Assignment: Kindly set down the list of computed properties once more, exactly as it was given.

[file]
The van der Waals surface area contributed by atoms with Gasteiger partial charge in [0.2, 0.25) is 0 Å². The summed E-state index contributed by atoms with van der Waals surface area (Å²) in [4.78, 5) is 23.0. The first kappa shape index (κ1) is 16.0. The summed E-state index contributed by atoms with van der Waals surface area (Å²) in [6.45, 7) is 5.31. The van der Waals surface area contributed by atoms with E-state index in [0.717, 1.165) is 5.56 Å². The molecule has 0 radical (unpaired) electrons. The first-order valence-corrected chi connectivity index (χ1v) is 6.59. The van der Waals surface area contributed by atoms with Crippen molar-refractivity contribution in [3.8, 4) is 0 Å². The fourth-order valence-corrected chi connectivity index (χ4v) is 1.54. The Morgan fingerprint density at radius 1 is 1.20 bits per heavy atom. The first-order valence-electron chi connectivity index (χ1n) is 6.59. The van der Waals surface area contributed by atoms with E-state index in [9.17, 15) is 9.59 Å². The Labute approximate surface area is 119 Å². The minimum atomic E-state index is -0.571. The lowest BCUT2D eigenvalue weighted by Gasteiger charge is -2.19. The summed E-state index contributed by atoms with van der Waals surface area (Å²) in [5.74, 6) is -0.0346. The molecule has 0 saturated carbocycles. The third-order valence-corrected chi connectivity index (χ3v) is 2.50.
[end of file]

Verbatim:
The van der Waals surface area contributed by atoms with Gasteiger partial charge in [0.2, 0.25) is 0 Å². The summed E-state index contributed by atoms with van der Waals surface area (Å²) in [4.78, 5) is 23.0. The first kappa shape index (κ1) is 16.0. The summed E-state index contributed by atoms with van der Waals surface area (Å²) in [6.45, 7) is 5.31. The van der Waals surface area contributed by atoms with E-state index in [0.717, 1.165) is 5.56 Å². The molecule has 0 radical (unpaired) electrons. The first-order valence-corrected chi connectivity index (χ1v) is 6.59. The van der Waals surface area contributed by atoms with Crippen molar-refractivity contribution in [3.8, 4) is 0 Å². The fourth-order valence-corrected chi connectivity index (χ4v) is 1.54. The Morgan fingerprint density at radius 1 is 1.20 bits per heavy atom. The first-order valence-electron chi connectivity index (χ1n) is 6.59. The van der Waals surface area contributed by atoms with E-state index in [9.17, 15) is 9.59 Å². The Labute approximate surface area is 119 Å². The minimum atomic E-state index is -0.571. The lowest BCUT2D eigenvalue weighted by Gasteiger charge is -2.19. The summed E-state index contributed by atoms with van der Waals surface area (Å²) in [5.74, 6) is -0.0346. The molecule has 0 saturated carbocycles. The third-order valence-corrected chi connectivity index (χ3v) is 2.50.